The current macroeconomic climate makes this a pretty scary moment for Greece.

The covid crisis was a current account shock as tourism was practically wiped out. Thanks to inflation and the rising price of Greece’s energy imports, the deficit didn’t really shrink much after people start to take foreign vacations again. But if the current account deficit doesn’t shrink substantially soon, then either fiscal policy needs to stay looser for longer, or the private sector borrowing needs to do more lifting by taking on more debt.

But the former requires political support from official-sector creditors, and the mood music there is currently more about the need for Greece to start tightening soon. Rising yields are making people nervous about the debt again — this could impact real economic activity as “fragmentation” (in ECB speak) gums up the transmission mechanism.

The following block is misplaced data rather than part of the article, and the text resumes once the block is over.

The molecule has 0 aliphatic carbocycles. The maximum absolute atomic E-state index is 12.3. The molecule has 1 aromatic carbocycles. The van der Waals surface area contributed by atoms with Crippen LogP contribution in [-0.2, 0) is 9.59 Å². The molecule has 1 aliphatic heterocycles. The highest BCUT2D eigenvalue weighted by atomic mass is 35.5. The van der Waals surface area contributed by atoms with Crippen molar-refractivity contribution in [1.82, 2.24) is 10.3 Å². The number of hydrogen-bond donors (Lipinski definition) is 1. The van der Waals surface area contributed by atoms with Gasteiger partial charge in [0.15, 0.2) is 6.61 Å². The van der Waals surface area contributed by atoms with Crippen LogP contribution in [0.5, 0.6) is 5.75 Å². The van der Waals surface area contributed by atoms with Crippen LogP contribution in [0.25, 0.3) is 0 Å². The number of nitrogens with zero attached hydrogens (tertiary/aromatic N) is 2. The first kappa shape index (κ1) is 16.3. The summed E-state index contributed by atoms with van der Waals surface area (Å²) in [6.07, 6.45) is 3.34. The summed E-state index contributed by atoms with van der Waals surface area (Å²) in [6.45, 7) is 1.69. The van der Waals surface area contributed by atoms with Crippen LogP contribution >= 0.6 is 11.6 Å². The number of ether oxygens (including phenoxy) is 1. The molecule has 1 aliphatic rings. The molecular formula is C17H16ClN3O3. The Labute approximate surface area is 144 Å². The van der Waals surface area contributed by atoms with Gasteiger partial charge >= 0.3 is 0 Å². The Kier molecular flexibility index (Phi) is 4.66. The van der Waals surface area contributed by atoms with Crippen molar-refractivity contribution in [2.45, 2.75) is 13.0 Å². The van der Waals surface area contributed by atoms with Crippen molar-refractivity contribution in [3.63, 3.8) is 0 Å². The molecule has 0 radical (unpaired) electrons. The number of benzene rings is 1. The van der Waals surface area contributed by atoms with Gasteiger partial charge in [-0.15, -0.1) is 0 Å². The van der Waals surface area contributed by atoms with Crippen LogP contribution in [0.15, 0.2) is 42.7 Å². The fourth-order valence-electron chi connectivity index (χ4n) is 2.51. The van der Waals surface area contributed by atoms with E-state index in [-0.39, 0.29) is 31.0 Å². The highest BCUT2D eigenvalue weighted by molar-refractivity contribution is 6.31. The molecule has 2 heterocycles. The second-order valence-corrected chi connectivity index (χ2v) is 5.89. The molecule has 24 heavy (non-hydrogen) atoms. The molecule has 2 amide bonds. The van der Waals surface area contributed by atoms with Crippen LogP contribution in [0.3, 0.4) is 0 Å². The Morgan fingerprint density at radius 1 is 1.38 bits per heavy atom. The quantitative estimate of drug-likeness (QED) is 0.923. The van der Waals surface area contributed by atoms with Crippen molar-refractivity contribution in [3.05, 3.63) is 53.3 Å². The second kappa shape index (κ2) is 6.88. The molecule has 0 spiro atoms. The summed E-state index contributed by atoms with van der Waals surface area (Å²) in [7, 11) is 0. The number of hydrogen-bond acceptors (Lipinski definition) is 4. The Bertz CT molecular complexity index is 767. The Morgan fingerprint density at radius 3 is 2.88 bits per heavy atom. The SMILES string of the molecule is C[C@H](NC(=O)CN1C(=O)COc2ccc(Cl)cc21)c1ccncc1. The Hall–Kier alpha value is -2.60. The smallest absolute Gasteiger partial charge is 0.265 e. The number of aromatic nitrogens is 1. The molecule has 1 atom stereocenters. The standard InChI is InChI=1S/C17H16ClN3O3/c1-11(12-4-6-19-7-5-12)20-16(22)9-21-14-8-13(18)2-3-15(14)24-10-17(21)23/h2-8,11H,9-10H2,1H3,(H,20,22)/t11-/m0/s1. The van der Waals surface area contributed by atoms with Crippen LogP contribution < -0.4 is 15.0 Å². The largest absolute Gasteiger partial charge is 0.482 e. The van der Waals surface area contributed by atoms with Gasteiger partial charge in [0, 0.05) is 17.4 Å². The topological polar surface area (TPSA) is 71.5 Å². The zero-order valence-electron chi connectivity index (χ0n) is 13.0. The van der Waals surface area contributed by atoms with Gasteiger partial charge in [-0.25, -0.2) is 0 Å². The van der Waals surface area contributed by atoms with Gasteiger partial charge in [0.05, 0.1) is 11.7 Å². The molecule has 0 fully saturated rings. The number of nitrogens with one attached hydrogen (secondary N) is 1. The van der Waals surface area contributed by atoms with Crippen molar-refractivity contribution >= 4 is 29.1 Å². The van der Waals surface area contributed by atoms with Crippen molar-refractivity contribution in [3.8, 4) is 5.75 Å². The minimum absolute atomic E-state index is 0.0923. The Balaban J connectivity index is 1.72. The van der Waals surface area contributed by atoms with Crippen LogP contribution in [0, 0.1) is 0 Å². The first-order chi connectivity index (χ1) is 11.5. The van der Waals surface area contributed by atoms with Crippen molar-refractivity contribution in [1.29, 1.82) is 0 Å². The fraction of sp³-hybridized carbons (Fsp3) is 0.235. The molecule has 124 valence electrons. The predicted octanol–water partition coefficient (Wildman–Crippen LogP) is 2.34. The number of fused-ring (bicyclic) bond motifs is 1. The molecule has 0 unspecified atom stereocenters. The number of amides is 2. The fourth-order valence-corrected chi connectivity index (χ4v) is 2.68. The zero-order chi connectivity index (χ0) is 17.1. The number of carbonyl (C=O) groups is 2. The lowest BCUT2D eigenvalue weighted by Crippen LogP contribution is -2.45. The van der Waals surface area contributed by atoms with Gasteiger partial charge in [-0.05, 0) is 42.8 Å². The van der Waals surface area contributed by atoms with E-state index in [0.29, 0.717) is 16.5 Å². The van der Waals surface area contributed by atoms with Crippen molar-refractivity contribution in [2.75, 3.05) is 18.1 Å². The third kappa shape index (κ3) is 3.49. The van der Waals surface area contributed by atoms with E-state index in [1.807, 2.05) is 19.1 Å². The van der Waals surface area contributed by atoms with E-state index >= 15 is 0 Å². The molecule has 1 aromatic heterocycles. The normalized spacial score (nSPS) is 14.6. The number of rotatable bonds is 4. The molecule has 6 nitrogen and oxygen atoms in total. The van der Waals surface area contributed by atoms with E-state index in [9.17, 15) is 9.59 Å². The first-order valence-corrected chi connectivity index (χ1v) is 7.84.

A private sector credit boom seems unlikely given the reticence of banks to lend at such a scale. This was the case even before monetary conditions tightened — and its hard to see Greece experiencing a localised pocket of easing liquidity as things get tighter everywhere else. Even if credit did expand on a huge scale, the implications of that for financial stability don’t bear thinking about for too long.

This brings us back to the current account. If financial flows — whether to the public or to the private sector — can’t support the current account deficit at its current level, then the likelihood is that the gap will close through import compression. In other words, a recession. This is how Greece brought its external sector into balance during the crisis decade.

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Greece will not be the last EU country to be put on a half century long payment plan.

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